When you hear the phrase self-healing, you might conjure up images of self-help books and circles of people chanting. So what does it mean if you add that phrase to concrete?
With a purported 45% of the annual construction budget being allocated to the maintenance of buildings in some 1st world countries, it is not surprising that there is substantial and radical research being done into driving these costs down.
Self Healing Research
Prof. Kevin Paine, Professor of Infrastructure Materials, Department Architecture and Civil Engineering, is taking the lead in researching the area of self-healing concrete. Research and experimentation have shown cracks being “self-filled” with calcium carbonate created by having bacteria living in the concrete. This fascinating solution starts with bacterial spores being added to the concrete mix and, cleverly, their meal pack is also mixed in, such as yeast extract.
When a crack opens in the concrete, the bacteria are released into water and oxygen, which activates feeding, multiplying, and metabolic activity, thus resulting in limestone being created and filling up the crack.
Innovative solutions usually require thinking outside of the box, and the origin of this involved a coming together of civil engineer and microbiologist minds. It also attracted the interest of researchers at Cardiff and Cambridge universities who were undertaking concrete self-healing research such as vascular systems.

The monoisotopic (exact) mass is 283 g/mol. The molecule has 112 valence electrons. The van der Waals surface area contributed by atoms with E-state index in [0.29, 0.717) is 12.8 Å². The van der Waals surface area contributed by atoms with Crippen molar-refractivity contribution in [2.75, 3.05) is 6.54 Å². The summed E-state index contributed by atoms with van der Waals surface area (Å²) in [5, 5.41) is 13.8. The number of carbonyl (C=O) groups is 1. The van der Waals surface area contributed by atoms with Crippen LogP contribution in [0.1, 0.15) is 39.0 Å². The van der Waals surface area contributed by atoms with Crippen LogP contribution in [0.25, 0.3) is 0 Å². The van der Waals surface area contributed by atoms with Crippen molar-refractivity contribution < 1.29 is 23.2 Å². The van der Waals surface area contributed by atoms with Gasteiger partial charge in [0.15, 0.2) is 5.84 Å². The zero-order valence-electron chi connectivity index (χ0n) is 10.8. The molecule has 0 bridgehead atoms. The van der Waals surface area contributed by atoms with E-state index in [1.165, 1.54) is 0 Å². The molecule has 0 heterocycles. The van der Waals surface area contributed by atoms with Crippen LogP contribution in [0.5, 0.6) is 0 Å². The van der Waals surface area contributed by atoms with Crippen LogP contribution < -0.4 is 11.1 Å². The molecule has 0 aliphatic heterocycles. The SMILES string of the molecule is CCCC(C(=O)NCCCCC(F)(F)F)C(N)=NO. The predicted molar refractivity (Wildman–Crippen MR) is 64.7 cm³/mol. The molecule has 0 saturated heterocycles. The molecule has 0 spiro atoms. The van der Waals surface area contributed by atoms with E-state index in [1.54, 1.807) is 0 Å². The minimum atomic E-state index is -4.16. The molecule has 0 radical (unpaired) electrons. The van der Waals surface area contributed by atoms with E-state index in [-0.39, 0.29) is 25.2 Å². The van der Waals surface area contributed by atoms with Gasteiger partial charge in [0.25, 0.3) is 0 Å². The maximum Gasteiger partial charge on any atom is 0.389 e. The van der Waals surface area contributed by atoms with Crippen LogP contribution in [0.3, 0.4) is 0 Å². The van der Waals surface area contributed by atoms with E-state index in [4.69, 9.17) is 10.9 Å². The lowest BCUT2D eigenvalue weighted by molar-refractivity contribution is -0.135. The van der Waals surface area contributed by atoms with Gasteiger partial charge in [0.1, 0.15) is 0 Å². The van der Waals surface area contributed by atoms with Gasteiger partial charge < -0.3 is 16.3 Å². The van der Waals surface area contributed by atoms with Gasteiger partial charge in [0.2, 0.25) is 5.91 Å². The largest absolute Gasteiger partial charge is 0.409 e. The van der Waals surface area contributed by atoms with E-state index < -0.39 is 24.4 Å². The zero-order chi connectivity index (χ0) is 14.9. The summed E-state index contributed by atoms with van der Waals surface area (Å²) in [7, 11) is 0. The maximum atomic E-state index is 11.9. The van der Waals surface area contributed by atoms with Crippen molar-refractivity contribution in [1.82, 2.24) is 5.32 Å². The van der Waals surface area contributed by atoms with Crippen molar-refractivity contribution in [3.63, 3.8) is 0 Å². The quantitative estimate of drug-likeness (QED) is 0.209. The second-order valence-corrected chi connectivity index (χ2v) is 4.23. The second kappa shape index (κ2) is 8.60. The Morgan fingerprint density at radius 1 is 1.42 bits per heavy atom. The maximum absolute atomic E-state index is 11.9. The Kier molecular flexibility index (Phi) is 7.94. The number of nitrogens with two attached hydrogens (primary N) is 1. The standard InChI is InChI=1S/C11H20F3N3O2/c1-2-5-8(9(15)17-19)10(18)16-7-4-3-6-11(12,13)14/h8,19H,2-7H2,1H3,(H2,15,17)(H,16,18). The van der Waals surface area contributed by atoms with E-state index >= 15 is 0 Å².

This formidable pioneering group attracted grant funding to continue research, and then the battles started. Every step was virgin knowledge as nothing like this had been done before, and the steps continue. “Small cracks will be repaired within about 14 days,” says Prof Paine.
The Future Of This Cement Mix
Their challenge now is getting this solution to work in a wide array of geographical locations, including very low temperatures.
The current solution performs very well when in the temperature region of 20°C or higher with accompanying wet conditions. This limits its current usability to specific geographic locations, which certainly doesn’t include the town where the University is located, Bath. The new samples are being tested in low-temperature environments such as fridges, and we look forward to seeing the results from those tests.
At Batchcrete, we find groundbreaking news like this to be fascinating. Finding ways for concrete to serve end-users better is beneficial for every role player in this industry, so we’ll be keeping an eye on this research development.
When you are ready with your latest innovative project, our highly experienced team of professionals can guide you on the best solution, including cement mixers, mixing plants, and batching plants. Let us know about innovative projects you are working on, and we’d love to hear about them!